In Warner Brother's latest film, The Accountant, Ben Affleck stars as an autistic certified public accountant who makes his living cooking the books for dangerous organizations. When a U.S. Treasury agent starts to close in, the CPA turns dangerous and the body count starts to build.
Hollywood makes millions from such unlikely action stars. And it has helped Time Warner's (TWX) film studio to quietly build a winning streak at the box office.
Five of its past nine films have generated more than $100 million in box office receipts in the domestic market, according to tracking site Box Office Mojo, a rare streak for any Hollywood studio.
The Accountant could join that list, after opening No. 1 at the box office this weekend with $24.7 million in ticket sales, ahead of the $15 million to $20 million that industry experts forecast for the movie, acBcording to ox Office Mojo.
In September Warner Brothers released Sully, the story of the miracle landing of a US Airways plane in the Hudson River in 2009, made for a relatively small budget of $60 million. After staying No. 1 for two weeks, the film has generated more than $118 million in domestic ticket sales.
The success streak is a big turnaround from last year, when the studio ended 2015 with one of the biggest flops in its recent history in director Ron Howard's In the Heart of the Sea, the retelling of the Moby Dick tale. Warner spent more than $200 million to produce and market the film, which generated less than $94 million in worldwide ticket sales. (Studios generally collect about half the box office revenue in the U.S. and less in some overseas markets.)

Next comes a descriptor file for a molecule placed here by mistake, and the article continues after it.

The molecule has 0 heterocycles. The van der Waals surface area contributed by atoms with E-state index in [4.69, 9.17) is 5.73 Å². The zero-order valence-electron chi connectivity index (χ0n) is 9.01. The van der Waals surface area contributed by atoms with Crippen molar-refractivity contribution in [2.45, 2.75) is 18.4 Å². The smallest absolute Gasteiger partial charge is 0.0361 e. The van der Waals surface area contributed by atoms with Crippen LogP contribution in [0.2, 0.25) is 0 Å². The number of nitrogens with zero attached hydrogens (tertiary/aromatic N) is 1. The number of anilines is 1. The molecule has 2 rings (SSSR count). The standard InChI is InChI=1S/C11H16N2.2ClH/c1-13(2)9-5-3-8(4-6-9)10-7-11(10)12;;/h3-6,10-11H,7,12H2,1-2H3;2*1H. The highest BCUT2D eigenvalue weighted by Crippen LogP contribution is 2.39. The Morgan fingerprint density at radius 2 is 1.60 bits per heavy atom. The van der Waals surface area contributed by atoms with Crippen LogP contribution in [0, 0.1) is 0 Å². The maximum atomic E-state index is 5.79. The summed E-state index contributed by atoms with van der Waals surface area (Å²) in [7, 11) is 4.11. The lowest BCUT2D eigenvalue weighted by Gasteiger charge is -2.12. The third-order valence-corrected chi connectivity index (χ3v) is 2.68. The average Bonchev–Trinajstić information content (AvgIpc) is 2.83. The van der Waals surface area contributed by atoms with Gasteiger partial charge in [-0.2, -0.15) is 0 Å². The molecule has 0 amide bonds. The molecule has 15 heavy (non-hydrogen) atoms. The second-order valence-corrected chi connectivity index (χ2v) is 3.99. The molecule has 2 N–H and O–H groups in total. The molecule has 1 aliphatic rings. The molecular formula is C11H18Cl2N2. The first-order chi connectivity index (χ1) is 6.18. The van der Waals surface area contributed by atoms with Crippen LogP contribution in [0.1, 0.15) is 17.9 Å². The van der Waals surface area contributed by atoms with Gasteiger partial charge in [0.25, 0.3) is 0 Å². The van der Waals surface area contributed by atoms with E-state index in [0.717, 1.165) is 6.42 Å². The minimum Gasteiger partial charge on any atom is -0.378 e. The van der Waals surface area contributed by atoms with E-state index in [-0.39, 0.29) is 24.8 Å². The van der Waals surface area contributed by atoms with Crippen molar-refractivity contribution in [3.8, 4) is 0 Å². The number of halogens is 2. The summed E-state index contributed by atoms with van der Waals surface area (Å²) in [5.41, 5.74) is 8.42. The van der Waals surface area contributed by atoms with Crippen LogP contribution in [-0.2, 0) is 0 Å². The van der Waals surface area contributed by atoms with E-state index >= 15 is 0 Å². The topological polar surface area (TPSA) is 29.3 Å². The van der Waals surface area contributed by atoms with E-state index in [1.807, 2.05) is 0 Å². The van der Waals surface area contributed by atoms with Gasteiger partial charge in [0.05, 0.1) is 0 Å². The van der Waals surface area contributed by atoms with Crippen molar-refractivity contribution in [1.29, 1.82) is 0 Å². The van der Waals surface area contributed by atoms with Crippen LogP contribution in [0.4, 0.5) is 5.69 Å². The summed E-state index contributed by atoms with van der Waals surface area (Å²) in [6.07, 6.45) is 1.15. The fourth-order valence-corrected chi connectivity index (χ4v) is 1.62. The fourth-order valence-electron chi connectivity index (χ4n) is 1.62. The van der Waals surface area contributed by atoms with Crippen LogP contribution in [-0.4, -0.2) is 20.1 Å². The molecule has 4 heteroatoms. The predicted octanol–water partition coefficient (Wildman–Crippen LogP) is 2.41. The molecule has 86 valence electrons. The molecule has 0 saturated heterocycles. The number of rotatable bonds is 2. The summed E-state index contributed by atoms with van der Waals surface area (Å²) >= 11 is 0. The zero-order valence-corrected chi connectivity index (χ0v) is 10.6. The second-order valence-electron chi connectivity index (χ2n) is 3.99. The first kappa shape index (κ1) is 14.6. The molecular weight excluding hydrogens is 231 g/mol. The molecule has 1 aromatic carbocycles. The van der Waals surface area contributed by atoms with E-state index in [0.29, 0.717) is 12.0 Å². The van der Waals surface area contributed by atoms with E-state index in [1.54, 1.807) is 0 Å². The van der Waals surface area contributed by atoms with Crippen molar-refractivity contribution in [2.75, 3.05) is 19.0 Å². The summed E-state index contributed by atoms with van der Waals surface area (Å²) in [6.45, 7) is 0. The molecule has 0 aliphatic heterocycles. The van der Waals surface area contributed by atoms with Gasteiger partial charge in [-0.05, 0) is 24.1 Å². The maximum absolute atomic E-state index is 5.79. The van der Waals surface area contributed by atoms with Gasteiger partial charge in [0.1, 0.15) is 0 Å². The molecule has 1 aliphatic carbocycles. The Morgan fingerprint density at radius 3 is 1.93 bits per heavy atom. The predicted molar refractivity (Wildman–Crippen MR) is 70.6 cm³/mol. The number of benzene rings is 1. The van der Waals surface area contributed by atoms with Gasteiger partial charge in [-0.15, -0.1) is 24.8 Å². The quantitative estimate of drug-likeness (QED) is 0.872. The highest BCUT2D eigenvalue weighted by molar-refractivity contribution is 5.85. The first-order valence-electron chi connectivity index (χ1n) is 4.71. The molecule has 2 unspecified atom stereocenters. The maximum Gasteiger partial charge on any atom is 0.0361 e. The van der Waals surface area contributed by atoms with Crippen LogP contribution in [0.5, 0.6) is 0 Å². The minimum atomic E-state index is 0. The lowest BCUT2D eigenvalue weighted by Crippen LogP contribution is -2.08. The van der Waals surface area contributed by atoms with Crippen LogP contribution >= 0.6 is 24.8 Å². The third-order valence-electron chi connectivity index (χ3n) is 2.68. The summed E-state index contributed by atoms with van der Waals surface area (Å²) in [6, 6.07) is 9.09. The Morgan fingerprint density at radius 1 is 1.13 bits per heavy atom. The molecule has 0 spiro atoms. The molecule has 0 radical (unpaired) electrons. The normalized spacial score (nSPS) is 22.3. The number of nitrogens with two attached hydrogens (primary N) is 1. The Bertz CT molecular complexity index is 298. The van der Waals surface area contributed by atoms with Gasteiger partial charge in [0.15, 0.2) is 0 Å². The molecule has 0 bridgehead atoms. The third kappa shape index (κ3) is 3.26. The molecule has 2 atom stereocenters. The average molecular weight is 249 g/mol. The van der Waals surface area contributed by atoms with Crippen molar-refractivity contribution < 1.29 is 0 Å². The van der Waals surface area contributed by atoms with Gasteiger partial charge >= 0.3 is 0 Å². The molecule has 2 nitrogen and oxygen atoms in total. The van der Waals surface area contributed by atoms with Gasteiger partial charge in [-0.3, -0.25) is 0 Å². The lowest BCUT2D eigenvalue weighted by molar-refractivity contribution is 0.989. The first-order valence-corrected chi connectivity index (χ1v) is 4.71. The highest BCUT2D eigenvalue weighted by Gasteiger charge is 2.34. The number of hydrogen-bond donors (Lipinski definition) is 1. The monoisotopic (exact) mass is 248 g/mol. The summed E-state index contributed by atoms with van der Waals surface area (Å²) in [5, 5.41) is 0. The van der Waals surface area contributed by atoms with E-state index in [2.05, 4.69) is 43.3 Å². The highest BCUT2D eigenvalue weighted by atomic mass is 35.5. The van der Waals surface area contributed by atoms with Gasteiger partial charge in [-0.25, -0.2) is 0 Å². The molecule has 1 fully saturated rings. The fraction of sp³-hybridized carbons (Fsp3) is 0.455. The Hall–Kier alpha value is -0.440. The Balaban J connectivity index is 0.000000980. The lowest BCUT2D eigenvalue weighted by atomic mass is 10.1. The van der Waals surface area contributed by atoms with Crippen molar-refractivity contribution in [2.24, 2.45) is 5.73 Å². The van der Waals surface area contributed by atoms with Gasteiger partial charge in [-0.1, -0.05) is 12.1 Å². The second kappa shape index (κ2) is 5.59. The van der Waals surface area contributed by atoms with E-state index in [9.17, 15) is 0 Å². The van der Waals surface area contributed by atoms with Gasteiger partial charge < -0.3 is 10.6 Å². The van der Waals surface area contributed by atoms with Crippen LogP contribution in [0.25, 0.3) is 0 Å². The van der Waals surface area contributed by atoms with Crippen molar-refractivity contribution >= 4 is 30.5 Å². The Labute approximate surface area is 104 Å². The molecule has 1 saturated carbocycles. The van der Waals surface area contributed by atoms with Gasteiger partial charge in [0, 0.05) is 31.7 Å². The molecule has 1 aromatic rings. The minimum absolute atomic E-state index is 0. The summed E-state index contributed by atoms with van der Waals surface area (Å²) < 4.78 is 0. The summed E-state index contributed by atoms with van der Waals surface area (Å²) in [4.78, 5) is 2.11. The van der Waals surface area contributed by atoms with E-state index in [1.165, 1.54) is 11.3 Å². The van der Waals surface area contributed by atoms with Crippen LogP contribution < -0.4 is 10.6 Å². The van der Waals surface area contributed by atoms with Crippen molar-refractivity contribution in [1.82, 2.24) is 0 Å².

"Despite a very slow fall movie season that is down around 15% from last year, Warner's on a hard-earned and well-deserved roll," said Paul Dergarabedian, senior media analyst at consumer measurement firm comScore.
Earlier this year, Warner Brothers had a surprise blockbuster in Suicide Squad, an offbeat action film based on a motley superhero team from sister company DC Comics. The film, which cost around $350 million to make and market, flew past industry expectations after opening on Aug. 3 with $133 million at the domestic box office. It stayed No. 1 at the box office for three straight weeks and is still playing in more than 600 theaters after 11 weeks, with domestic ticket sales of nearly $324 million.
Warner also had good-sized hits with The Legend of Tarzan, Central Intelligence and The Conjuring 2, all of which passed $100 million in domestic ticket sales. Dwayne Johnson-Kevin Hart comedy Central Intelligence was made for less than $50 million and has generated more than $216 million in worldwide ticket sales. Horror film The Conjuring 2 was made for less than $40 million and has generated $320 million in worldwide ticket sales.
Degaradebian figures Warner Brothers' box office luck likely will continue into November. That's when the studio is scheduled to release Fantastic Beasts and Where to Find Them, the first of an upcoming series of films based on the companion books to author J.K. Rowling's uber-successful Harry Potter books.
Despite the positive box office results, Time Warner shares were off 34 cents Monday morning to $79.21. Shares are up nearly 22.5% this year.
This article is commentary by an independent contributor. At the time of publication, the author held no positions in the companies mentioned.